Uber has seen an impressive growth, and has now announced that it raised another $1.2 billion in funding. In total it has raised about $2.7 billion in funding, and is now reportedly valued at around $40 billion. In a blog post announcing the funding, CEO Travis Kalanick wrote that they would use the funds to make substantial investments, particularly in the Asia Pacific region. Also Read - Uber cab service resumed in 31 cities in India with new Lockdown 4.0 guidelinesAlso Read - Uber launches 'Uber Connect' package delivery service to rival Dunzo and Swiggy Genie
While the blog doesn t mention the list of investors, according to TechCrunch it includes the likes of Sequoia, TPG, Fidelity Investments, Wellington Management, Kleiner Perkins Caufield & Byers and Menlo Ventures among others. Also Read - Uber to operate 'Essential' cab service to hospitals and pharmacy stores in 4 cities
The investment couldn t have come at a better time for Uber, which was recently banned in Thailand, was also voluntarily abandon operations in Nevada after a court order. In India as well, the luxury cab service has been stifled by the Reserve Bank of India (RBI) regarding its payment system. Earlier this month, Uber finally complied with RBI s two-step authentication mandate, but not before calling it cumbersome and burdensome.
That isn t all either. The company has also come under severe criticism, when news of Uber general manager Josh Mohrer illegally tracking Buzzfeed journalist Johana Bhuiyan got out. There was further damage to the company s reputation when another Uber executive Emil spoke offhandedly at a dinner party of indulging in a smear campaign against journalists who malign Uber s image. He even envisioned investing $1 million into investigating into the lives of journalists.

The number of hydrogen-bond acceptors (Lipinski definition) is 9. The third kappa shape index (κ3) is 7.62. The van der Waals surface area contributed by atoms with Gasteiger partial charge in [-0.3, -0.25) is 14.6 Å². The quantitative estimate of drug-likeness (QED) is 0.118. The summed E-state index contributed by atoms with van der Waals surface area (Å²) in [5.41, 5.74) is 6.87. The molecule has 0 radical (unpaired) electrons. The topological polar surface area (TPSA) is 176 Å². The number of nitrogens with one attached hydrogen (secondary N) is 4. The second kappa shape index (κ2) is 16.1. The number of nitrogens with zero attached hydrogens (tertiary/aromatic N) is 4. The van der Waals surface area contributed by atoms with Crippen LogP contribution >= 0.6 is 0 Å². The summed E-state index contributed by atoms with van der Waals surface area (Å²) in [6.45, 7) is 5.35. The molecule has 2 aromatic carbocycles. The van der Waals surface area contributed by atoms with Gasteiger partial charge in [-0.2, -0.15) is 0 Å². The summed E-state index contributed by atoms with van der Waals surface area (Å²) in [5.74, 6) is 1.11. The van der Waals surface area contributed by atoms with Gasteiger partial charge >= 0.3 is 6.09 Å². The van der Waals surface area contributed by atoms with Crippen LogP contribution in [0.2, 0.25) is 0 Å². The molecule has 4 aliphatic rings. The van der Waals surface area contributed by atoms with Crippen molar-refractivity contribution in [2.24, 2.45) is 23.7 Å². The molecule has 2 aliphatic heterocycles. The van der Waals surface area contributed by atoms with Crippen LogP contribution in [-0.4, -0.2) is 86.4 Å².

Uber has since then been on damage control mode, and Kalanick wrote how he has taken steps to turn the company to a more smarter and humble organization.
This kind of growth has also come with significant growing pains. The events of the recent weeks have shown us that we also need to invest in internal growth and change. Acknowledging mistakes and learning from them are the first steps. We are collaborating across the company and seeking counsel from those who have gone through similar challenges to allow us to refine and change where needed. Fortunately, taking swift action is where Uber shines, and we will be making changes in the months ahead. Done right, it will lead to a smarter and more humble company that sets new standards in data privacy, gives back more to the cities we serve and defines and refines our company culture effectively.